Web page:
1.Ground or surface water contamination rendering it to be bad for human consumption is a location based problem. The solution should be also a local technology which is locally producible, usable and cost effective. G filter provides an answer to this water contamination problem at point-of -use. 2.The G filter is to be cost effective to produce. Therefore clay and sawdust used for local traditional pottery are used but in a different proportion. It is important to remember that clay ceramic utensils, cruse all are manufactured locally and sold locally and is accessible to people at the bottom of the economic pyramid. 3.The dissemination of technology should be cost effective therefore it is better to innovate within potter’s knowledge. Here baking or sintering process for flower vase (100% clay product) pot manufacturing is modified and adopted for baking the G Filter (frustum shaped clay ceramic water filters). 4.G filter can easily separate bacterial microbes from water hence could be a solution for waterborne diseases caused by these microbes (Gupta et al. 2018). 5.The technology works on principle of gravity and therefore operational cost or expenditure of energy or electricity is negligible. 6.Pottery in India is becoming obsolete due to reduction in economic profits of artists undertaking this profession. G Filter technology is an economic opportunity for the potters and persuades them to sustain their livelihoods by following their inherited traditions. The G-filter was initially introduced keeping in mind skill development, local accessibility, potter community sustenance, and inexpensive and efficient rural water services in western Rajasthan. 7.A technical interrogation and participatory approach performing indigenization and re-engineering traditional baking procedures along with “Potter for Peace” technology for suiting traditional Indian household pottery production is elaborated [Valdes, 2008].
The uniqueness of G-filter lies in its dependence on local resources like clay, cellulose material and sustained inherited knowledge of traditional potters. The G filter technology is designed in such a way that it utilizes the knowledge that has helped to sustain life of the potter community. A new technology thus planted does not interfere with community’s ability to sustain their knowledge of pottery and way of life. Equal volumetric ratio of clay and organic material concept is derived from the scientific explanations of sustained horse dung based building materials used by communities of Marwar regions in Rajasthan. It’s a baked clay technology blended with traditional pottery techniques known to Indian potters. Since the filters are manufactured by local potter family, rural people (at bottom of the economic pyramid) need not travel beyond their village boundaries to acquire one. G filter is manufactured from the waste from carpentry (sawdust) and clayey soils similar to other pottery products. A uniform mix of sieved sawdust and salty clay taken in equal volumes is added with 70% by volume of water to form disk-shaped composites. The composite is kept overnight a moist cloth covering. The composite is press-formed to frustum shape using a 30-ton press. Once baked, the contaminated drinking water can be filled in the frustum shaped receptacle, the water percolates through the micro-nano porous receptacle which can be collected in a container and used for consumption. The microbial test of E-Coli strains showed 99.99% removal efficiency conforming to the required standards of drinking water set by the World Health Organization. Approximately 90% reduction in turbidity and 50% reduction of total dissolved salts (TDS) and electrical conductivity is also achieved as per the test reports of National Test House, Jaipur [NTH 2015]. The percolated water filtrate remains free from contaminants of sizes larger than 10-6m to 10-9m. Gupta et al. 2018 suggest the baked clay water filtration technology good for microbial (E-coli and bacteria) filtration, turbidity removal, and other organic and inorganic contaminants from drinking water at point-of use. G-Filters can be considered as a sustainable solution for drinking water treatment. They are less energy intensive during operation. Since raw materials are cost effective, overall cost is low and hence accessible to the economically weaker people in society. Filters are produced using the indigenous knowledge of the potters in our villages and cost-effective in providing the drinking water demands of rural households of India. G Filter technology may provide a boost to rural community-based pottery tradition in South Asia or India. Local manufacturing, local testing and local water solution with local materials is considered important. Potter community people are leaving their traditional craft in search of jobs which could provide them with more monetary support. The best part of this product uses existing household (joint traditional extended family owned) production units and would prevent people from leaving the traditional craft. Traditional baking knowledge is incorporated to get quality output and the skilled potter know what to attain now.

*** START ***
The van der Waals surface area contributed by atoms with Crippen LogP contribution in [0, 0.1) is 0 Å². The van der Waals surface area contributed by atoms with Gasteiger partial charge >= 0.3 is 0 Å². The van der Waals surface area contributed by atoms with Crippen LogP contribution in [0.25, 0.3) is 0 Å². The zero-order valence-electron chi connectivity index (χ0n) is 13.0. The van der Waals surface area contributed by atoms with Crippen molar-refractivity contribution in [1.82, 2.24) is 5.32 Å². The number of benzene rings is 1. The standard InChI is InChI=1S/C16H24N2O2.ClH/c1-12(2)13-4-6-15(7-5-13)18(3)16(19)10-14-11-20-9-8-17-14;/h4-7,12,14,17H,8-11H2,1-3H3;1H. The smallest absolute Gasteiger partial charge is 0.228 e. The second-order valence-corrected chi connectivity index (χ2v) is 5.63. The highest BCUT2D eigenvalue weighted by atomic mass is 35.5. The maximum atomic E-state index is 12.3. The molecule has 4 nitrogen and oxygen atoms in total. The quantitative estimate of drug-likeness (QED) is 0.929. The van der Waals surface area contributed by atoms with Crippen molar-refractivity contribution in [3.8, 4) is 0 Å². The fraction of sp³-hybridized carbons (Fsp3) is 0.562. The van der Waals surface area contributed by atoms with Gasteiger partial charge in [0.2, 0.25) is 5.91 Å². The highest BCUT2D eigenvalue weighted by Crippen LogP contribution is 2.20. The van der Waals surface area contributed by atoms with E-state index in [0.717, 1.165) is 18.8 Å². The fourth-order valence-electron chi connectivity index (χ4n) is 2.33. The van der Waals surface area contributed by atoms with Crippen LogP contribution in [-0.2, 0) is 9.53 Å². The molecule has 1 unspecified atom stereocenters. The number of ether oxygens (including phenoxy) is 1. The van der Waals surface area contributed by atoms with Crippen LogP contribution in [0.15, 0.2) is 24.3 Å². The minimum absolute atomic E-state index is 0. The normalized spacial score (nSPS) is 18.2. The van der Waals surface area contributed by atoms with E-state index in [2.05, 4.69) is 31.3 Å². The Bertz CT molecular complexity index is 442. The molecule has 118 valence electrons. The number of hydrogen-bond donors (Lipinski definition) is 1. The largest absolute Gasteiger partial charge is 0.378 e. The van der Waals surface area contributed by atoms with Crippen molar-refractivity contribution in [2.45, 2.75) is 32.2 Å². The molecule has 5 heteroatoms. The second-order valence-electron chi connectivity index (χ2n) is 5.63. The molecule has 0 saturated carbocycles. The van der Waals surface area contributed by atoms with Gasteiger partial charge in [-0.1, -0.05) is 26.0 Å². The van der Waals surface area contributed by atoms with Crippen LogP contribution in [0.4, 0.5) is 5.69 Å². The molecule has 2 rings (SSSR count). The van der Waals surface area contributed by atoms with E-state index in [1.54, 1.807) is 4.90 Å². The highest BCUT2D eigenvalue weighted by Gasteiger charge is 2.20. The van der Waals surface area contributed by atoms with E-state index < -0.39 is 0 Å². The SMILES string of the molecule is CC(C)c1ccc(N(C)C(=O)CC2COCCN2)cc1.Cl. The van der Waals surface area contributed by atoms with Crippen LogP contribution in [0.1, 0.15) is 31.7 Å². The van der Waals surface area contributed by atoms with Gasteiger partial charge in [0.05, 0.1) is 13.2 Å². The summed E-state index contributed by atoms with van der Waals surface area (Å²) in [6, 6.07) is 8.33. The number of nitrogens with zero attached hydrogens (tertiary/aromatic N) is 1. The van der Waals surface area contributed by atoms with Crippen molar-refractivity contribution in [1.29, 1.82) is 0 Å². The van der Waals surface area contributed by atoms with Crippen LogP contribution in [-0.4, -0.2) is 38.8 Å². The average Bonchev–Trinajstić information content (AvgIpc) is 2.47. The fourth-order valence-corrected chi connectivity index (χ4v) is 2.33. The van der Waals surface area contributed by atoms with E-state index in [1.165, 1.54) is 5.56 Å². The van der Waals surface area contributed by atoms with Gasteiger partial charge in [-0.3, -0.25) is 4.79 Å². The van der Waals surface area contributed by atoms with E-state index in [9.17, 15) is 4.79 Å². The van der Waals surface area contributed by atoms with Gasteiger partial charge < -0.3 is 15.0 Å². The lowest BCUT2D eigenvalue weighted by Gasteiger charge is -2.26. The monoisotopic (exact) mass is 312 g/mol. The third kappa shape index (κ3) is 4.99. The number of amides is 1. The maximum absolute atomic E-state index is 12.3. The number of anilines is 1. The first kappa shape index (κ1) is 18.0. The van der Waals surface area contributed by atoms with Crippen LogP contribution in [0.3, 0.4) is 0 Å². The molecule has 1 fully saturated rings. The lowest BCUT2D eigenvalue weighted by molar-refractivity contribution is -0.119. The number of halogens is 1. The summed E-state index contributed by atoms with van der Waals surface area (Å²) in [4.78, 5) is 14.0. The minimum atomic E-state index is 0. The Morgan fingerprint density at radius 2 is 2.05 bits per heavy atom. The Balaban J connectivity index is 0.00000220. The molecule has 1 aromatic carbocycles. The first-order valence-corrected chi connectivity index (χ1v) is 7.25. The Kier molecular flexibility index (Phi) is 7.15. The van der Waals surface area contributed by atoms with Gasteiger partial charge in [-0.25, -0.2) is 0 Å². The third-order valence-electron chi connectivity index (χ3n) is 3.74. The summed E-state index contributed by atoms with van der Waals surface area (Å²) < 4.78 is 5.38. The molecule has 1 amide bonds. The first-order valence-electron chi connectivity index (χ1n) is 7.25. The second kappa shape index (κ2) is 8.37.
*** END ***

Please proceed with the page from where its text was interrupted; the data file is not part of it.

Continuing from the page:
Link: 1.To meet the demand of low cost household drinking water treatment G-filters can be produced locally, using local material resources and labor. This provides an opportunity to preserve indigenous knowledge of potters which is badly affected due to modern manufacturing industries.
2.G Filters work on gravity based percolation and adsorption through porous media. No electricity or heat requirements are required. Thus water treatment is achieved without use of electricity and zero water wastage.
3.Low cost due to low cost of raw materials namely clay and sawdust. Further since it is to cater local water treatment needs, no transport cost is appended or fracture cost is added towards the total cost of a filter.
4.Factory based commercially available filters in the market have complicated design due to number of parts, which results lower down the reliability of overall product, since this filter is having a frustum shape receptacle ensuring greater reliability.
5.Dissemination is performed by selecting interested people from local potter communities or who are very interested in clay based pottery (such as clay artists, students, researchers etc) who reside at place with contaminated water resources and feel the need for a low cost contamination removal device.
Problem Scale: Worldwide